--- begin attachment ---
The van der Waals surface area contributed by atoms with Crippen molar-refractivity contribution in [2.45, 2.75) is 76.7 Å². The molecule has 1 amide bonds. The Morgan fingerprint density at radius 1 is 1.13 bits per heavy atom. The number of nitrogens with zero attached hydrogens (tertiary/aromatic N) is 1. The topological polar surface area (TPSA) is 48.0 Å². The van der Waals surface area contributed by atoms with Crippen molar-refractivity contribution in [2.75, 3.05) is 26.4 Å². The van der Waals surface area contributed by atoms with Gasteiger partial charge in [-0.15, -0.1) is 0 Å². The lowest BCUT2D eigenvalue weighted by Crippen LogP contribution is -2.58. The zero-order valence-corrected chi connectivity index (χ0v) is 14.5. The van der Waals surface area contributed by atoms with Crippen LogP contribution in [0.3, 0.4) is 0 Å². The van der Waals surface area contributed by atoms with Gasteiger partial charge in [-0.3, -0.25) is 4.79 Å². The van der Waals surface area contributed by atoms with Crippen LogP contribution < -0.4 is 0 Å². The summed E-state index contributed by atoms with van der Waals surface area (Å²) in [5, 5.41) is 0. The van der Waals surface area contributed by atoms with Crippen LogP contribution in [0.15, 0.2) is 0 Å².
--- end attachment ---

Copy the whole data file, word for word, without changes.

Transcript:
The van der Waals surface area contributed by atoms with Crippen molar-refractivity contribution in [2.45, 2.75) is 76.7 Å². The molecule has 1 amide bonds. The Morgan fingerprint density at radius 1 is 1.13 bits per heavy atom. The number of nitrogens with zero attached hydrogens (tertiary/aromatic N) is 1. The topological polar surface area (TPSA) is 48.0 Å². The van der Waals surface area contributed by atoms with Crippen molar-refractivity contribution in [2.75, 3.05) is 26.4 Å². The van der Waals surface area contributed by atoms with Gasteiger partial charge in [-0.15, -0.1) is 0 Å². The lowest BCUT2D eigenvalue weighted by Crippen LogP contribution is -2.58. The zero-order valence-corrected chi connectivity index (χ0v) is 14.5. The van der Waals surface area contributed by atoms with Crippen LogP contribution in [0.3, 0.4) is 0 Å². The van der Waals surface area contributed by atoms with Gasteiger partial charge in [-0.3, -0.25) is 4.79 Å². The van der Waals surface area contributed by atoms with Crippen LogP contribution < -0.4 is 0 Å². The summed E-state index contributed by atoms with van der Waals surface area (Å²) in [5, 5.41) is 0. The van der Waals surface area contributed by atoms with Crippen LogP contribution in [0.15, 0.2) is 0 Å².